US 5014070 A
A radar camouflage material for reducing the radar back-scatter cross section of a target object including a thin layer or foil of dielectric material provided with a plurality of individual antenna elements of the minimum-scatter antenna type, preferably ring antennas, which are loaded purely reactively.
1. A radar camouflage material for reducing the radar back-scatter cross section of a target object, said material comprising a layer of dielectric material having a plurality of spaced minimum-scatter type antenna elements disposed thereon, with said minimum-scatter type antenna elements each being terminated in a purely reactive manner such that a received wave reflected at the termination substantially cancels the corresponding scattered wave; and wherein: said antenna type elements are each a ring antenna type element configured as an open ring whose ends are connected with a line section of a length to cause said substantial cancellation; each said ring antenna type element is formed as an open ring shaped conductive film disposed on one surface of said layer of dielectric material; and the open portions of said rings are oriented in random directions in the plane of said one surface.
2. A radar camouflage material as defined in claim 1, wherein said line section is an open-circuited line section of a length to cause said substantial cancellation.
3. A radar camouflage material as defined in claim 1, wherein said line section is a short-circuited line section of a length to cause said substantial cancellation.
4. A radar camouflage material as defined in claim 1 wherein a continuous film of metal is disposed on the opposite surface of said layer of dielectric material.
5. A radar camouflage material as defined in claim 1 wherein only said ring antenna type elements disposed on said one surface of said layer of dielectric material.
6. A radar camouflage material as defined in claim 1 wherein said ring antenna type elements arranged in an array with a spacing of λ/4.
7. A radar camouflage material as defined in claim 3 wherein said ring antenna type elements are arranged in an array with a spacing of λ/4.
8. A radar camouflage material as defined in claim 3 wherein only said conductive films are disposed on said one surface.
The present invention relates to a radar camouflage material for reducing the radar back-scatter cross-section of a target object.
Radar camouflage materials are intended to protect a target object, e.g. an airplane, against detection by enemy radar or at least to make detection more difficult. Known and used for this purpose are, for example, lossy dielectric materials of various types. The major problem with such known camouflage materials is that the layers of dielectric materials required for effective camouflage are too thick to be suitable as a camouflage for aircraft.
European Patent No. 0,121,655.A2, corresponding to U.S. Pat. No. 4,581,284, discloses a composite fiber material in which, for example, soot or iron powder is embedded in such a manner that absorption of radar beams is possible. Since this material can be employed only wherever the manufacturing process includes structural aircraft components made of composite fiber materials, this material does not offer an actual solution for the problem of camouflaging metal parts.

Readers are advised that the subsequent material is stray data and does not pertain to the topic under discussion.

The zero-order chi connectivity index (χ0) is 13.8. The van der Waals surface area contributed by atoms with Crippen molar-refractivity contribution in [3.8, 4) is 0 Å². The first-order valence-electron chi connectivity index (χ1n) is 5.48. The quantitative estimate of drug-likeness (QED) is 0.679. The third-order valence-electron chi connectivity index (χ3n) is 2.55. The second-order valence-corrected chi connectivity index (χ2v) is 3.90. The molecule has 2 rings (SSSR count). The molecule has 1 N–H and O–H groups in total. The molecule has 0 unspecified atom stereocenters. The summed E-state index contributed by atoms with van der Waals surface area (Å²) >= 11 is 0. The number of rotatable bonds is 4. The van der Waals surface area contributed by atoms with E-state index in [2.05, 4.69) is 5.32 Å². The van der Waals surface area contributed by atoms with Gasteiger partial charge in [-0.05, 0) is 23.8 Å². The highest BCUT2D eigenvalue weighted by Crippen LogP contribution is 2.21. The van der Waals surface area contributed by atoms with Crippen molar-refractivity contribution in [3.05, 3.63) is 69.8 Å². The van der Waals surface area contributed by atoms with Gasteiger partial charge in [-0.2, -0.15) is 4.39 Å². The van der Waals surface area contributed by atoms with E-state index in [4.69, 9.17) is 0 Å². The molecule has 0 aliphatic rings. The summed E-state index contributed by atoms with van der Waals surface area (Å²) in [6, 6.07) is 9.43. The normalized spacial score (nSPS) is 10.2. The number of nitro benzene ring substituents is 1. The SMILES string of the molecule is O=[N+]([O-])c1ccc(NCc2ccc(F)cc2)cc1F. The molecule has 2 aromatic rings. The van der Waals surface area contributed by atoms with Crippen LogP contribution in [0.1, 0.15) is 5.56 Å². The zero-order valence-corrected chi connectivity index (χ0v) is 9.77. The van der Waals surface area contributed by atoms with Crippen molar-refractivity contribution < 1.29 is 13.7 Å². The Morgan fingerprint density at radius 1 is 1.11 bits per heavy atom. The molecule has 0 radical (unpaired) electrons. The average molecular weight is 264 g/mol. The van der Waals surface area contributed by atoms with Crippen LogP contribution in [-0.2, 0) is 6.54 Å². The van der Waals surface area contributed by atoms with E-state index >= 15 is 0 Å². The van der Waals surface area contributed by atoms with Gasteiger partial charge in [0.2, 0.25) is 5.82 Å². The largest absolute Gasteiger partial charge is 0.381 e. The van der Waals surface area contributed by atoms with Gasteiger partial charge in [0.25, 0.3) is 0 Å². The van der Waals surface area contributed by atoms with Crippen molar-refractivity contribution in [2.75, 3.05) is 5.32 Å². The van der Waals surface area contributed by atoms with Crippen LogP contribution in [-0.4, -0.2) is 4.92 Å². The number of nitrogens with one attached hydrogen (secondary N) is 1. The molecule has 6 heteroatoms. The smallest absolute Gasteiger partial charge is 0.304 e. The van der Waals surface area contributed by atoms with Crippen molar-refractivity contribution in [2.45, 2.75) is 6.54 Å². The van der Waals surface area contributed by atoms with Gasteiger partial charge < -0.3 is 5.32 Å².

The periodical "The Radio and Electronic Engineer", Volume 51, 1981, pages 209-218, describes a method in which hexagonal ferrites are used in camouflage layers. This produces a greater attenuation loss for the radar waves over a greater frequency range than is the case if only lossy dielectric materials are employed. Additionally, camouflage materials containing ferrites are usually thinner. In this case, a plurality of ferrite material layers are arranged one on top of the other to produce the appropriate attenuation bandwidth. This requires an expensive manufacturing process which primarily makes repairs of damaged aircraft parts more difficult.
European Patent No. 0,104,536.A2, corresponding to U.S. Pat. No. 4,684,952, discloses a method in which an antenna is constructed according to the so-called microstrip technology. This antenna is composed of a plurality of metal foil patches applied to a dielectric material to form an array. By interconnecting the antenna elements with lossy loads, the electromagnetic radiation incident on the array is partially absorbed. This causes the array to camouflage the covered surface.
It is an object of the present invention to provide a radar camouflage material which is thin in structure and easy to manufacture.
The above object is generally achieved according to the present invention by radar camouflage material, for reducing the radar back-scatter cross section of a target object, which comprises a thin layer of dielectric material, having a plurality of antenna elements disposed thereon, with the antenna elements being minimum-scatter type antennas which are terminated in a purely reactive manner. Preferably, the antenna elements are ring antennas.
According to one embodiment of the invention, the ring antennas are each configured as open rings whose ends are connected with an open or short-circuited line section of a desired length. According to a preferred embodiment of the invention, the ring antennas are each configured as closed rings. The ring antennas are formed as conductive films disposed on one surface of the layer of dielectric material, e.g. by etching and are arranged in an array disposed over the surface of the dielectric layer.
FIG. 1 is a schematic illustration of a dipole antenna element terminated by a load via a variable line section and used to explain the present invention.
FIG. 2 is a schematic illustration of an open ring antenna according to one embodiment of the invention.
FIG. 3 is a schematic illustration of a closed ring antenna according to a further embodiment of the invention.
FIG. 4 is a schematic illustration of a possible array of ring antennas as shown in FIG. 2 as a camouflage material according to the invention.
FIG. 4a is a schematic plan view of an array similar to that of FIG. 4 with the opening in the ring type antenna elements being randomly oriented.
FIG. 5 is a schematic illustration of a ring antenna of the type shown in FIG. 2 showing the principle on which the present invention is based.
FIG. 6 is a schematic illustration showing a practical example of a ring antenna according to the invention.